We use regression analysis to explore the relationships between one or more input variables, or factors, and a response. A manufacturer might use it to look at how baking time and temperature relate to the hardness of a piece of plastic. Social scientists might use it to see how educational levels and birthplace relate to annual income. In theory, the number of factors you could include in a regression model is limited only by your imagination.
But before we throw data about every potential predictor under the sun into a regression model, we need to remember a thing called multicollinearity. In regression, as in so many things, there comes a point where more is not better. Sometimes adding more factors to a regression model not only fails to make relationships clearer, it actually makes them harder to understand.
Why Should You Care about Multicollinearity?
Multicollinearity refers to predictors that are correlated with other predictors or a subset of the other predictors. It occurs when your model includes several factors that are correlated not just to your response variable, but also to each other. In other words, when you have factors that are redundant.
Imagine a football game: If one player tackles the quarterback, it’s easy to give credit for the sack where credit’s due. But if three players tackle the quarterback simultaneously, it’s much more difficult to determine who was most responsible.
Or imagine seeing a rock and roll band with two great guitar players. You want to see which one plays best. But on stage, they’re both playing loud and fast. What they’re doing is so similar it’s difficult to tell one from the other. So how can you tell which guitarist has the biggest effect on the sound?
That’s the problem with multicollinearity.
Statistically speaking, multicollinearity increases the standard errors of the coefficients. By overinflating the standard errors, multicollinearity may make some variables statistically insignificant when they should be significant. Without multicollinearity, those factors might be significant.
Warning Signs of Multicollinearity
A little bit of multicollinearity isn’t necessarily a problem: to extend the rock band analogy, if one guitarist is louder than the other, you can tell them apart. But severe multicollinearity is a major problem, because it makes it more difficult to interpret your regression coefficients.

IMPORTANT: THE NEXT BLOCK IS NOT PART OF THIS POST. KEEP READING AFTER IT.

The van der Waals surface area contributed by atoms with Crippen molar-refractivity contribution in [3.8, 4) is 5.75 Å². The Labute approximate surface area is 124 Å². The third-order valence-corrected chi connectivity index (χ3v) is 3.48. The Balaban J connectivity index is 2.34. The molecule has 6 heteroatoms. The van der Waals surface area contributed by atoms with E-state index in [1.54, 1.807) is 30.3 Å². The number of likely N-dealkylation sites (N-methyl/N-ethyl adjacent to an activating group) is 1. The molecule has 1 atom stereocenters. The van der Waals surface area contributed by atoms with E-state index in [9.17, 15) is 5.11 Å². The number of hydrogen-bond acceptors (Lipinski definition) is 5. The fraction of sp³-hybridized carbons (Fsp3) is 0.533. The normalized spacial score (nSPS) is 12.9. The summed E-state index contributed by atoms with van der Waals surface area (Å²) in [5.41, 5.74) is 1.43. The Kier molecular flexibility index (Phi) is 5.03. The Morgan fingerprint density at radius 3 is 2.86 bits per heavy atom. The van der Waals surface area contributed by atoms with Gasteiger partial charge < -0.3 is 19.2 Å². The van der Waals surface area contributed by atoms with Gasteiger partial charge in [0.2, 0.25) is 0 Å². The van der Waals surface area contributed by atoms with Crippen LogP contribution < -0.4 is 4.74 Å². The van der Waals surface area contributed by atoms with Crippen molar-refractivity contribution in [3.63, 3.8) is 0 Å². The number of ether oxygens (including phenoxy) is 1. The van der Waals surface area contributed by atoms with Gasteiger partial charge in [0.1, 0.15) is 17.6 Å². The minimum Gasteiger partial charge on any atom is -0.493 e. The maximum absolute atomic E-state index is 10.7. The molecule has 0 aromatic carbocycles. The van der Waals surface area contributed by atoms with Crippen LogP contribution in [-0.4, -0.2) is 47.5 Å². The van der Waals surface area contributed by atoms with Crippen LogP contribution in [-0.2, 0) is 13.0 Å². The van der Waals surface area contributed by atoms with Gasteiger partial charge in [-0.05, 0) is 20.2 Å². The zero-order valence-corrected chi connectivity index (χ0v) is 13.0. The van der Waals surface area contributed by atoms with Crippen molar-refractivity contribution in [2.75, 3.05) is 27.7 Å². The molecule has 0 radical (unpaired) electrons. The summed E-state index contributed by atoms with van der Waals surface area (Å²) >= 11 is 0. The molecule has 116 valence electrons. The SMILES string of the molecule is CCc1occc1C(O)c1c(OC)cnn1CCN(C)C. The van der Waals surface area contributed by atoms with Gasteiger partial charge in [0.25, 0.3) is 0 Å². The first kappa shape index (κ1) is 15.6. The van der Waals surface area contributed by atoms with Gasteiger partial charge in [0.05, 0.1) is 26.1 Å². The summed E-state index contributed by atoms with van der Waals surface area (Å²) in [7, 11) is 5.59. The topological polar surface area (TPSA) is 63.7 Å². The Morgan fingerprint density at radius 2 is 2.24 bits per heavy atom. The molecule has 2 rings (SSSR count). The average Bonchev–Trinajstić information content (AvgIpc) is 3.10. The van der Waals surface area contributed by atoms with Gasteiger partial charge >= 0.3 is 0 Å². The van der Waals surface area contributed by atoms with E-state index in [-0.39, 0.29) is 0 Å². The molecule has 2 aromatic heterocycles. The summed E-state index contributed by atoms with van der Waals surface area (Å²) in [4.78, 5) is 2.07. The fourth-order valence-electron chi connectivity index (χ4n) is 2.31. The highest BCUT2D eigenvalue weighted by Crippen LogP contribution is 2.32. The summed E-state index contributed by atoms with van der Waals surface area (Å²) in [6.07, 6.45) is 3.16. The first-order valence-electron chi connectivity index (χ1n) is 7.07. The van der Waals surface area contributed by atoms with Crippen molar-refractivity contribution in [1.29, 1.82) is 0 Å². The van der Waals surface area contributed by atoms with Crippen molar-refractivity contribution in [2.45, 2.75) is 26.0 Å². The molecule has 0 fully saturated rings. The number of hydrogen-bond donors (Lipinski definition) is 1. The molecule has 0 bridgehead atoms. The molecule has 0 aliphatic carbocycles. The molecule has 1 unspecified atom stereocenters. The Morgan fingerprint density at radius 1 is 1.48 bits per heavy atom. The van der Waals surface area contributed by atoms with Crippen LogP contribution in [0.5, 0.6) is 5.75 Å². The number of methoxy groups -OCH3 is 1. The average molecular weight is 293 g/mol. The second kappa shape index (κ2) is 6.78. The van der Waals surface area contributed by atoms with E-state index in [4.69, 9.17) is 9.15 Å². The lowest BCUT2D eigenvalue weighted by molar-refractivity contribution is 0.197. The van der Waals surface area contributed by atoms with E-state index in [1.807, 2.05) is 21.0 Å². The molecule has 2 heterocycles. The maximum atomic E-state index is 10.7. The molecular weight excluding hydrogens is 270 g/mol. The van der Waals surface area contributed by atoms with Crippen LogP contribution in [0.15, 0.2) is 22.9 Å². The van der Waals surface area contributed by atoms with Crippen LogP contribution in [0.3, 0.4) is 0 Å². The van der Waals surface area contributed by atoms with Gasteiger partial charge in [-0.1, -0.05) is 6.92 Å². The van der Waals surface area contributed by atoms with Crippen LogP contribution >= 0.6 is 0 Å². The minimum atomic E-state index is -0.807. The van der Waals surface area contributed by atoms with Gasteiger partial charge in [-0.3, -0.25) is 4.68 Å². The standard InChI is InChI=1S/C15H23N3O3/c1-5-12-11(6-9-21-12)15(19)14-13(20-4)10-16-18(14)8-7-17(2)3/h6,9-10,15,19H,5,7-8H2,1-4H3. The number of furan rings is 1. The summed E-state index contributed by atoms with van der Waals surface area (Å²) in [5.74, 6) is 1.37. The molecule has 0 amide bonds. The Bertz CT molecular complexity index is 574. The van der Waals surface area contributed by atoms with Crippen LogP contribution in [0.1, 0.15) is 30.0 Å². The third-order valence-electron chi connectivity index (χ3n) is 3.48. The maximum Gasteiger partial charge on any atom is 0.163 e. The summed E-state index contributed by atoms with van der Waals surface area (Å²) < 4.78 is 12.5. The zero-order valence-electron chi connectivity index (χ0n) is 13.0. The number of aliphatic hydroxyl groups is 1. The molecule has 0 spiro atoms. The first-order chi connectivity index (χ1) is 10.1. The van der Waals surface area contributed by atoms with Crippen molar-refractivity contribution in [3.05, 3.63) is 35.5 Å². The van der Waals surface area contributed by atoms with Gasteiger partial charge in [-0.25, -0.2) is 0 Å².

Do you need to be concerned about multicollinearity? Watch for these symptoms:
- A regression coefficient is not significant even though, theoretically, that variable should be highly correlated with the response.
- Adding or deleting a variable changes the regression coefficients dramatically.
- A regression coefficient is negative, but your response should increase along with that factor.
- A regression coefficient is positive when the response should decrease along with that factor.
- Your X variables have high pairwise correlations.
We can use the variance inflation factor (VIF) to assess how much the variance of an estimated regression coefficient increases if predictors are correlated. If the VIF is equal to one there is no multicollinearity among factors, but if the VIF is greater than one, the predictors may be moderately correlated.
|VIF = 1||Not correlated|
|1 < VIF < 5||Moderately correlated|
|VIF > 5 to 10||Highly correlated|
VIF values greater than 10 may indicate multicollinearity is unduly influencing your regression results. In this case, you may want to reduce multicollinearity by removing unimportant predictors from your model.
Statistical software packages may not display the VIF by default, but it should be available as an option when you perform a regression analysis. Typically, the VIF will be displayed along with other important statistics in the table of coefficients.
The output in Figure 1 is from an analysis of the relationship between researchers’ salary, the number of publications they have, and their length of employment:
The VIF for the Publication and Years factors are about 1.5, indicating some correlation but not enough to be overly concerned about. A VIF between five and 10 indicates high correlation that may be problematic. If the VIF goes above 10, you can assume that the coefficients are poorly estimated due to multicollinearity.
Dealing With Multicollinearity
If multicollinearity is a problem—if the VIF for a factor is near or above 5— the solution may be relatively simple. Try one of these:
Remove highly correlated predictors from the model. If two or more factors have a high VIF, remove one from the model. Because they supply redundant information, removing one of these factors usually won’t drastically reduce the R-squared. Consider using stepwise regression, best subsets regression, or specialized knowledge of the data set to remove these variables. Select the model that has the highest R-squared value.
Use Partial Least Squares Regression (PLS) or Principal Components Analysis. These methods cut the number of predictors to a smaller set of uncorrelated components.